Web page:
The Ultimate Guide to Small Size United States Currency

It seems like Large Size currency lovers have it all: an expansive census by Martin Gengerke, complete coverage in the Friedberg Paper of the United States guide, a plethora of rare National Bank Notes to choose from, and plenty of market demand for their notes. As long as the USA paper money hobby stays alive, so too will the thirst for Large Size note rarities and popular types. Where does that leave people who like to collect notes from the series of 1928 onward?

Small Size currency lovers, rejoice! The Standard Guide to Small-Size U.S. Paper Money (1928 to date) by John Schwartz and Scott Lindquist is the must-have book when it comes collecting modern small size type notes and all variations in between.

The “Standard Guide” covers everything a small size currency lover would want to know, from $1 notes up to $10,000 notes (plus a page on the $100,000 bill for the dreamers 🙂 ). For starters, it’s one of the largest compendiums of small size note prices, containing valuations for Very Fine, Uncirculated, and Gem Uncirculated note conditions. Additionally, it offers invaluable information about note production numbers listed by Federal Reserve Bank or by series (for Legal Tender Notes, Gold Certificates and Silver Certificates). Production numbers for both regular AND star notes are included, not mention block by block counts for some less common note types.

This guidebook also book caters to those with specific small size note tastes. Documentation of mule notes is complete and expansive. Hawaii notes, North Africa Silver Certificates, and experimental “R and S” notes are also covered. You can even read up on the latest valuations of small size uncut sheets and changeover pairs. To top it off, the “Standard Guide” includes a list of all signers of USA currency from 1928 to present.

This information is crucial to identifying and pricing rare small size notes, and the authors’ no holds barred approach to providing useful information is impressive and praiseworthy. Without this guide, small size notes – both rare and common – would get lost in the shuffle of the constantly evolving currency market. Thankfully, John Schwartz and Scott Lindquist have provided the necessary nerve center for small sized note collecting that was absent for many years. Now, you can make better informed decisions when it comes time to buy new notes or sell your collection.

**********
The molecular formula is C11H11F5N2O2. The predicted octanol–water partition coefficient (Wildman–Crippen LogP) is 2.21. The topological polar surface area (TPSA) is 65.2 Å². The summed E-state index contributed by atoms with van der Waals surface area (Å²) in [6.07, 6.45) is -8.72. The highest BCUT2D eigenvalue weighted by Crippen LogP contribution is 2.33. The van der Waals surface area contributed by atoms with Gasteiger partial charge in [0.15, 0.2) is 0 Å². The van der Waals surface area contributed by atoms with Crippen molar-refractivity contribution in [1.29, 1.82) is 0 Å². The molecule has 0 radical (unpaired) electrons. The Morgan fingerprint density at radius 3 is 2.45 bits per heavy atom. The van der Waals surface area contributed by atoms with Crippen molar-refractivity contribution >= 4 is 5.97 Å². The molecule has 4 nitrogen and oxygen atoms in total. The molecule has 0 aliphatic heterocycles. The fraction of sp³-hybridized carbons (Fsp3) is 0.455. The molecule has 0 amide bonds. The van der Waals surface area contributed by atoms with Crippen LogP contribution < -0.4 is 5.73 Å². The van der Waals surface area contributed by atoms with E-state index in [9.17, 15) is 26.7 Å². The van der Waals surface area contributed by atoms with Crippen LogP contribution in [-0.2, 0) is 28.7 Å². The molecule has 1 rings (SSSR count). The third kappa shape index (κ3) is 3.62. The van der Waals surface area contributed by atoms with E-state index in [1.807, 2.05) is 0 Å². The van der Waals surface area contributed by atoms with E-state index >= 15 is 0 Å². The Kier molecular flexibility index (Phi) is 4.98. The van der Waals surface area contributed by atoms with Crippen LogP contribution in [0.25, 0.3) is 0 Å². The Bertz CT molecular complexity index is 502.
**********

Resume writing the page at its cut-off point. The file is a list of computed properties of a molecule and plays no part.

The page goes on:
Get the Standard Guide to Small-Size U.S. Paper Money (1928 to date) today!

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Spencer M. Clark, NOT Lewis and Clark – The Trials and Tribulations of Being Head of the BEP

Spencer Morton Clark was born June 3, 1811 in Vermont and ascended into Federal government work in 1856 as a clerk in the Bureau of Construction inside the Treasury department. Gradually, he found himself more and more interested in the way currency was printed. He later worked his way up to Superintendent of the National Currency Bureau, a post he held between 1862-1868. The National Currency Bureau was the direct predecessor of the Bureau of Engraving and Printing. Clark worked under Salmon Chase, a famed statesman of the Civil War era whose likeness would later be engraved on the $10,000 Federal Reserve Note. Chase Bank was also named in his honor, although he held no financial or corporate ties to the bank.

Spencer M. Clark
Spencer M. Clark, Superintendent of the National Currency Bureau

Clark caused quite the stir at the National Currency Bureau. According to a Wikipedia entry, Clark was credited with creating the original Treasury Seal, which graced notes up until 1968, when the Latin words and older design were scrapped for English and a more minimal appearance. In reality, though, this wasn’t his folly.